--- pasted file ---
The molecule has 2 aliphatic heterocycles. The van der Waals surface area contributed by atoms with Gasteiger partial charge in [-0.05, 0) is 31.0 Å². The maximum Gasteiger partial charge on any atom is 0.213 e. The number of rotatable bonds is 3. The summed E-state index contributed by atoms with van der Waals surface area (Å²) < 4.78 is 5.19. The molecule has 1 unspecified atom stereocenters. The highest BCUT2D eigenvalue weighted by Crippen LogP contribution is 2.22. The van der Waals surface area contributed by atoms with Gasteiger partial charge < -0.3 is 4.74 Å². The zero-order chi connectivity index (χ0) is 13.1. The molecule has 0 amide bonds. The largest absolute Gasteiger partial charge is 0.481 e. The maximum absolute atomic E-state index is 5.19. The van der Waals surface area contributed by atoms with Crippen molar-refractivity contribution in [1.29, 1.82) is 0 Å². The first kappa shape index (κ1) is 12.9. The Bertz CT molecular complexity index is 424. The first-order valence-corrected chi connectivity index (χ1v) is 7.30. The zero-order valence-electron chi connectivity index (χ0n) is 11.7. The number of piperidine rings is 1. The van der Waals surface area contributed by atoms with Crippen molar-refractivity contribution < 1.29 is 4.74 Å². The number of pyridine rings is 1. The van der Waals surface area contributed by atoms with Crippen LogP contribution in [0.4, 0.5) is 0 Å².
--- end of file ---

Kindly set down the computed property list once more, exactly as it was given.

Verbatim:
The molecule has 2 aliphatic heterocycles. The van der Waals surface area contributed by atoms with Gasteiger partial charge in [-0.05, 0) is 31.0 Å². The maximum Gasteiger partial charge on any atom is 0.213 e. The number of rotatable bonds is 3. The summed E-state index contributed by atoms with van der Waals surface area (Å²) < 4.78 is 5.19. The molecule has 1 unspecified atom stereocenters. The highest BCUT2D eigenvalue weighted by Crippen LogP contribution is 2.22. The van der Waals surface area contributed by atoms with Gasteiger partial charge < -0.3 is 4.74 Å². The zero-order chi connectivity index (χ0) is 13.1. The molecule has 0 amide bonds. The largest absolute Gasteiger partial charge is 0.481 e. The maximum absolute atomic E-state index is 5.19. The van der Waals surface area contributed by atoms with Crippen molar-refractivity contribution in [1.29, 1.82) is 0 Å². The first kappa shape index (κ1) is 12.9. The Bertz CT molecular complexity index is 424. The first-order valence-corrected chi connectivity index (χ1v) is 7.30. The zero-order valence-electron chi connectivity index (χ0n) is 11.7. The number of piperidine rings is 1. The van der Waals surface area contributed by atoms with Crippen molar-refractivity contribution < 1.29 is 4.74 Å². The number of pyridine rings is 1. The van der Waals surface area contributed by atoms with Crippen LogP contribution in [0.4, 0.5) is 0 Å².